CAIRO – Egypts new president moved to assert his authority and regain control of the streets Saturday even as his Islamist opponents declared his powers illegitimate and issued blood oaths to reinstate Mohammed Morsi, whose ouster by the military has led to dueling protests and deadly street battles between rival sides.
But underscoring the sharp divisions facing the untested leader, Adly Mansour, his office said pro-reform leader Mohamed ElBaradei had been named as interim prime minister but later backtracked on the decision, saying consultations were continuing. A politician close to ElBaradei said the reversal was due to objections by an ultraconservative Islamist party with which the new administration wants to cooperate.
Mansours administration, meanwhile, has begun trying to dismantle Morsis legacy. He fired Morsis intelligence chief and the presidential palaces chief of staff. Prosecutors, meanwhile, ordered four detained stalwarts of Morsis Muslim Brotherhood held for 15 days pending an investigation into the shooting deaths of eight protesters last week.
No major violence was reported between supporters and opponents of Morsi as the two sides sought to regroup after a night of fierce clashes that turned downtown Cairo into a battlefield. Clashes were also fierce in the port city of Alexandria, where thousands from both sides fought each other with automatic rifles, firebombs and clubs.
Fridays violence left 36 dead, taking to at least 75 the number of people killed since the unrest began June 30, when millions of protesters took to the streets on the anniversary of Morsis inauguration as Egypts first democratically elected president.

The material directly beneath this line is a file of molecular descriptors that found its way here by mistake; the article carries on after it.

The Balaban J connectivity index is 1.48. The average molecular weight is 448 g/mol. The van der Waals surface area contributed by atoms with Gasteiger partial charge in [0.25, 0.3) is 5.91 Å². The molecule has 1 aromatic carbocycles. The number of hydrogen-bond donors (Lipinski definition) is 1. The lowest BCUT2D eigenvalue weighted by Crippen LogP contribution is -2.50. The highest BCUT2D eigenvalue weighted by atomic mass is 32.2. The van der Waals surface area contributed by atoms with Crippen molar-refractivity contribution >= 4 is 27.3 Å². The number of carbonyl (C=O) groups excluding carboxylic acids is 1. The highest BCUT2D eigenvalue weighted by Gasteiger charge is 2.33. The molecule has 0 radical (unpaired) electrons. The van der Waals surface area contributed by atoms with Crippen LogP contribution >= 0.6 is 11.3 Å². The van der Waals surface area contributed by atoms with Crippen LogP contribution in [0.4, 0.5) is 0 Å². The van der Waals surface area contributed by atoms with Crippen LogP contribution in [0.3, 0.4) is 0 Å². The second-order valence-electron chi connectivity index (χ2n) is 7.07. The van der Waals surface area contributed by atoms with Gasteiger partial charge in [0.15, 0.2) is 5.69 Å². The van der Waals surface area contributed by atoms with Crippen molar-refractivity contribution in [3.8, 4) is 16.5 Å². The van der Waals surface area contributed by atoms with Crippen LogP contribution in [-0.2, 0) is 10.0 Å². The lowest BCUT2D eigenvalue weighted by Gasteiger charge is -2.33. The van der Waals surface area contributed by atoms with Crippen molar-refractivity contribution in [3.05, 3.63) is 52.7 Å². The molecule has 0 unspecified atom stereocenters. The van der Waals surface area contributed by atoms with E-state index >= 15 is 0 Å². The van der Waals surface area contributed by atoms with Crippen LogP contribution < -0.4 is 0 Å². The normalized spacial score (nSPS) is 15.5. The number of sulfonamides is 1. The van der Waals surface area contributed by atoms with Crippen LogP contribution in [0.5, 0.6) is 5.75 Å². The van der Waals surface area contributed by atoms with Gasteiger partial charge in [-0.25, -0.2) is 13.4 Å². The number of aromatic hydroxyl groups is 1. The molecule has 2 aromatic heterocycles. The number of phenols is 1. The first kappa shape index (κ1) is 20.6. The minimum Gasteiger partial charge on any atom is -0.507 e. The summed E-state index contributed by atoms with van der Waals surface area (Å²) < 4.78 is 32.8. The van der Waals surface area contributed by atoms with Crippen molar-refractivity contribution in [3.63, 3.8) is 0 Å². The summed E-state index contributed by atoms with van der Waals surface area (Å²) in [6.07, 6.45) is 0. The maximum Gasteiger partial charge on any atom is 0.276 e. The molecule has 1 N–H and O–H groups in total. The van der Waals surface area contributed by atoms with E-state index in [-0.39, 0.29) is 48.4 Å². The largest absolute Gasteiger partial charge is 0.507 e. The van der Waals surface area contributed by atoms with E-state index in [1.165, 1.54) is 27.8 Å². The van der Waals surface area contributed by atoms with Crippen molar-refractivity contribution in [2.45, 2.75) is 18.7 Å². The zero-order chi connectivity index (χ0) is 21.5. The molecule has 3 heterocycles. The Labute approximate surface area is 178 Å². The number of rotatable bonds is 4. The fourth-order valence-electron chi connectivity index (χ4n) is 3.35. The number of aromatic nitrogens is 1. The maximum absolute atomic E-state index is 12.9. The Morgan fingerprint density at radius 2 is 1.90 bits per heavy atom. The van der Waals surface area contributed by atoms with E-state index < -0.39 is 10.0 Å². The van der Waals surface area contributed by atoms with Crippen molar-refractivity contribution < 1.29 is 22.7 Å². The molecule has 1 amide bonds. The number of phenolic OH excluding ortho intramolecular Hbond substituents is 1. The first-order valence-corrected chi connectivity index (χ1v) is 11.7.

Morsi, a U.S.-trained engineer who was widely accused by critics of monopolizing power for himself and the Brotherhood as well as his failure to implement democratic and economic reforms, remained under detention in an undisclosed location.
Tensions were still high as tens of thousands of Morsi supporters rallied for a third day near a mosque in a Cairo neighborhood that has traditionally been a stronghold of Islamists, chanting angry slogans against what they called a coup by Gen. Abdel-Fattah el-Sissi.
The general has denied the military staged a coup, saying he was acting on the wishes of millions of Egyptians protesting the ex-Islamist leader.
Setting up another showdown, the youth opposition group behind the series of mass protests that led to Morsis ouster called on Egyptians to take to the streets today to show support for the new order.
The 2011 uprising that toppled autocrat Hosni Mubarak opened the way for the political rise of the Muslim Brotherhood.